Magazine July 6, 2020, Issue

The Riots and Protests Will Make Gun Ownership More Popular

(Siriphngs He Mgx N Phe Chr/EyeEm/Getty Images)
In their lack of trust and security, people will turn to the Second Amendment

Not in a million years, not if all the nation’s prestigious public-relations firms were mobilized for the cause, could gun manufacturers have conceived of a more effective advertising campaign for their product than the “defund the police” movement. 

Of course, realizing that a flagrantly anti-cop message might not sit well with a public still sweeping up shards of glass left by rioters in city centers across the country, Democrats and their media allies moved quickly to temper the movement’s message. But whatever “defund the police” ends up meaning in practice, it highlights a gaping disconnect between the Left’s anti-cop rhetoric and their anti-gun rhetoric about the Second Amendment. 

It’s true that Americans’ debate over guns has been largely performative for the past two decades. Sure, there will always be political efforts to constrain firearm ownership — in several major American cities, in fact, it’s still virtually impossible for a law-abiding citizen to purchase a handgun for self-defense, despite the legal victories of Heller (2008) and McDonald (2010) in the Supreme Court. (The first struck down D.C.’s ban on handguns and reaffirmed the individual right to own a weapon; the second struck down a similar ban in Chicago.) The intellectual and legal justification for restriction, however, has been exhausted. The coronavirus crisis, and the subsequent riots, may have killed whatever case was left.

Gun-control advocates have long argued that trained police and military, but not civilians, have cause to be armed. We’ve been told that owning a gun is a dangerous fetish — not to mention useless in the face of a state armed with tanks and thermonuclear weapons. A civilized society relies on law-enforcement officers to safeguard the peace, not a bunch of unregulated slack-jawed yahoos. Even the notion of a constitutional right to individual self-defense is, they claim, a fraud perpetrated by the gun lobby and its collaborators. 

The same people now inform us that cops are shock troops deployed by a systemically racist state to suppress African Americans. So much so that the public should contemplate abolishing, defunding, or “reimagining” law enforcement altogether. We frequently hear progressives hyperbolically assert that black Americans are being “hunted down” in the streets by nefarious cops. When the New York Times published an op-ed by Senator Tom Cotton in which he proposed that the president “employ the military,” if necessary, to protect city neighborhoods from rioters and looters, dozens of the paper’s staffers acted as if the words themselves were violence, tweeting, “This puts Black @nytimes staff in danger.”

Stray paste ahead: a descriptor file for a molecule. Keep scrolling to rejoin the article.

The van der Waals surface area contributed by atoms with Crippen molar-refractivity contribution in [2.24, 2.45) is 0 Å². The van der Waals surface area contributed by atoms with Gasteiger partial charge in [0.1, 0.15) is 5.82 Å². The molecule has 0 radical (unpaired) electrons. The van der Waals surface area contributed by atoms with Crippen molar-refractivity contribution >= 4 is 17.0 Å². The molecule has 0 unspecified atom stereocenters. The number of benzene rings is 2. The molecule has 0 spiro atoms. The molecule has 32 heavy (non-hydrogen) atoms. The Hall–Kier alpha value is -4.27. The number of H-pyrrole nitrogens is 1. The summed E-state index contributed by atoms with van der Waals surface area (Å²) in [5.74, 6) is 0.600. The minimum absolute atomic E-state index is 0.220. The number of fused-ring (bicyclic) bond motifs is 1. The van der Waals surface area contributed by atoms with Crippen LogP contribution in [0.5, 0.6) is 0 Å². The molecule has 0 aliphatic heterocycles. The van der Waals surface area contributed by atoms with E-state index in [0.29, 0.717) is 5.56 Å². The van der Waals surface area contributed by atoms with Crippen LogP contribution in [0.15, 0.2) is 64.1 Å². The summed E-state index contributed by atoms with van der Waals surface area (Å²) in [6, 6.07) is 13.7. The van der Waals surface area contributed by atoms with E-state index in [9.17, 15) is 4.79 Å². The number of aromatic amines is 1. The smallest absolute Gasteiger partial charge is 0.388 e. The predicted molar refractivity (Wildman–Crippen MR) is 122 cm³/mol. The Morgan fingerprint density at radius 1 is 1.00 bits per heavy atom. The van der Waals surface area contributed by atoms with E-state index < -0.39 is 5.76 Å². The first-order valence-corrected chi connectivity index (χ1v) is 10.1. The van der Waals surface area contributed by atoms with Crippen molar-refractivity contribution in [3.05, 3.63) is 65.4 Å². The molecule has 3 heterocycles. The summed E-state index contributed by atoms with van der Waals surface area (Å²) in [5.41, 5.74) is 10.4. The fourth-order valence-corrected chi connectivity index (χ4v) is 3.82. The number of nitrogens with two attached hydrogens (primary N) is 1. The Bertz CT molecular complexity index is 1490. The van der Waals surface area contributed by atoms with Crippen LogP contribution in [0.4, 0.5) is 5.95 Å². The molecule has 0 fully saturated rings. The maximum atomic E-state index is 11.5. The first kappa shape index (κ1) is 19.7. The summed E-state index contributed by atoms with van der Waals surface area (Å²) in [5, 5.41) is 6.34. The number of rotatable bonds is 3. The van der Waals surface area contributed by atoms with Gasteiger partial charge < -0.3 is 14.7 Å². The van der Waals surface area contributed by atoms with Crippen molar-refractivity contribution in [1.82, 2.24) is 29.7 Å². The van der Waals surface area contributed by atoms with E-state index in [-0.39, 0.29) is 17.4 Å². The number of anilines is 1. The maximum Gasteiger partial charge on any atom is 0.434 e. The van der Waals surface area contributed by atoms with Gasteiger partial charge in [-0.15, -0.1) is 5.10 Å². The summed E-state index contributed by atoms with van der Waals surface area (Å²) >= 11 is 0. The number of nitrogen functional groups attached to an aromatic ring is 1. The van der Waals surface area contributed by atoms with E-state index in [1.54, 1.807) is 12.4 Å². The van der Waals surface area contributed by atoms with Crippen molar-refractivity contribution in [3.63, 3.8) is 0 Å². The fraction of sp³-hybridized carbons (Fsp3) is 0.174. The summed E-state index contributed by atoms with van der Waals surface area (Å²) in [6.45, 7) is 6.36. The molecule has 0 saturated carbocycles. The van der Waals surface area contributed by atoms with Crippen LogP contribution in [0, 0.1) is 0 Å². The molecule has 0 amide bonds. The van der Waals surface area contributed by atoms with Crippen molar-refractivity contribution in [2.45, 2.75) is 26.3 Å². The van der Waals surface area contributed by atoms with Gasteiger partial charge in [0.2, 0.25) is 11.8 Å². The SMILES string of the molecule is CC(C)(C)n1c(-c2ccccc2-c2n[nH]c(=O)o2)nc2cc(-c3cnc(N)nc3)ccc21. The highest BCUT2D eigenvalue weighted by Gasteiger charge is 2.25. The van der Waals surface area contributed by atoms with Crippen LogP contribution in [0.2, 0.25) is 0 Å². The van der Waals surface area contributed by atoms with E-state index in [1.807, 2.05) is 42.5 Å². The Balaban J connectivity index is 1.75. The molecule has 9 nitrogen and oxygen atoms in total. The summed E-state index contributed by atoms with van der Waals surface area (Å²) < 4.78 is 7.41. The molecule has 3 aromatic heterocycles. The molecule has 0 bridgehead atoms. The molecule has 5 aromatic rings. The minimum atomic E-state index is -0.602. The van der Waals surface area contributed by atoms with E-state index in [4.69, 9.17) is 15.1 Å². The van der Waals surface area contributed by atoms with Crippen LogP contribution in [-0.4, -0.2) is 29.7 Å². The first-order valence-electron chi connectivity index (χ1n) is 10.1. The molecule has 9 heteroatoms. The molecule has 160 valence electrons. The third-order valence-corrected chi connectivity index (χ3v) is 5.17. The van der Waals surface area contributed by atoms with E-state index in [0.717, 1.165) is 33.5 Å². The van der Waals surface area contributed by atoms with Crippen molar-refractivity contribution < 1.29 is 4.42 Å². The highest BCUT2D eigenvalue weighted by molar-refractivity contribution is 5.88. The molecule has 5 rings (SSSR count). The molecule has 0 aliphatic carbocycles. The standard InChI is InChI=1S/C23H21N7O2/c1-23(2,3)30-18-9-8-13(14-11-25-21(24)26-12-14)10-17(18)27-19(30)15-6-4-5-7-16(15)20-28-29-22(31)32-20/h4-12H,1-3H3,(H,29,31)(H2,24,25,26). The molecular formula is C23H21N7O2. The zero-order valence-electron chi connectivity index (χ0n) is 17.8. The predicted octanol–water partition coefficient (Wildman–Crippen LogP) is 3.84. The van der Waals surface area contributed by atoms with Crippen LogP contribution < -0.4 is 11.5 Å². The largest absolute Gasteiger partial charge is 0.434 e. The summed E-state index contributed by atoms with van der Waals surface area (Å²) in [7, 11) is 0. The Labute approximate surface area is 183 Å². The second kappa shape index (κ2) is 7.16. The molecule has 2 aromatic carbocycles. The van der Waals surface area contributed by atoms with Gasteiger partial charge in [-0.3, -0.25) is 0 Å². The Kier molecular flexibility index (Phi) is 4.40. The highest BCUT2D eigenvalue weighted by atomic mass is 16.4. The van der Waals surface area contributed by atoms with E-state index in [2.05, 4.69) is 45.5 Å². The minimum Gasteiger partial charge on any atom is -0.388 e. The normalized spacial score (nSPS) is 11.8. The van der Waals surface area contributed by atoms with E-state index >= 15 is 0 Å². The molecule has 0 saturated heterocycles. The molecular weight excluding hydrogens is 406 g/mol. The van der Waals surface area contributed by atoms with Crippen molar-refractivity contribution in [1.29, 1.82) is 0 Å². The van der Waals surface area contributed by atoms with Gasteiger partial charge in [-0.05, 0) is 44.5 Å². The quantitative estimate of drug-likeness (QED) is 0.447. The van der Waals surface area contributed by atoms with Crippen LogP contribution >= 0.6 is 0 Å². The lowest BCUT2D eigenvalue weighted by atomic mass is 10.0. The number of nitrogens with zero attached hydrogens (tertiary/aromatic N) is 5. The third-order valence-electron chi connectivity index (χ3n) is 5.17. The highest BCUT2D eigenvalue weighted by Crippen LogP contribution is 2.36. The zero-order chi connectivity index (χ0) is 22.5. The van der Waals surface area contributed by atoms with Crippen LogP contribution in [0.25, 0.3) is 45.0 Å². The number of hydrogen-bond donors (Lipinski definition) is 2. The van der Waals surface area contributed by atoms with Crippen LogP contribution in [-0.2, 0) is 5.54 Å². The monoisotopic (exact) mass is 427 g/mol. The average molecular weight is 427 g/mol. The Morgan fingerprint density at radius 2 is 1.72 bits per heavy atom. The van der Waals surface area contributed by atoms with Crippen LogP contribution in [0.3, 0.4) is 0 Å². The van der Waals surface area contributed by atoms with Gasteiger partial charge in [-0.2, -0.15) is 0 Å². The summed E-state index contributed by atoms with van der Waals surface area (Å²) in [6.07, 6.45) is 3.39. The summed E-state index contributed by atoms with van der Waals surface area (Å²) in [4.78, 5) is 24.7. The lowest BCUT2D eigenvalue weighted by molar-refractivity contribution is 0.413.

So the question is: Why have liberals spent years demanding that we arm racist killer cops and disarm innocent black civilians? Why do they believe white supremacists should have guns but not shopkeepers?

Granted, most liberals won’t admit to any inconsistency in their position, because the liberal position has devolved into a perpetual game of Calvinball. But in the long run, this kind of argument is unsustainable. 

A rational person needn’t subscribe to either maximalist position, of course. Cops are granted great power, and they will sometimes abuse it. But this doesn’t make law enforcement “institutionally” racist. And the simple fact that Americans rely on law enforcement doesn’t mean they should be stripped of the ability to protect themselves, their property, or their family when necessary.  

African Americans can offer a stronger case for the importance of the Second Amendment than any other group in the nation. The same gun arguments that 1960s Black Panthers were making in the Manhattan penthouses of celebrities would not be out of place at an NRA convention today. Nor would the contention of the great black journalist T. Thomas Fortune that a black man needs a gun to “defend his home and children and wife.” Nor would civil-rights leader Ida B. Wells’s claim that firearms “should be used for that protection which the law refuses to give.”  

In truth, a black American has a far better chance of being shot down by a criminal in his own neighborhood than by the local police officer. But if we accept that the law refuses to grant him the protections he deserves — nay, that it targets him — the case for the Second Amendment becomes stronger still.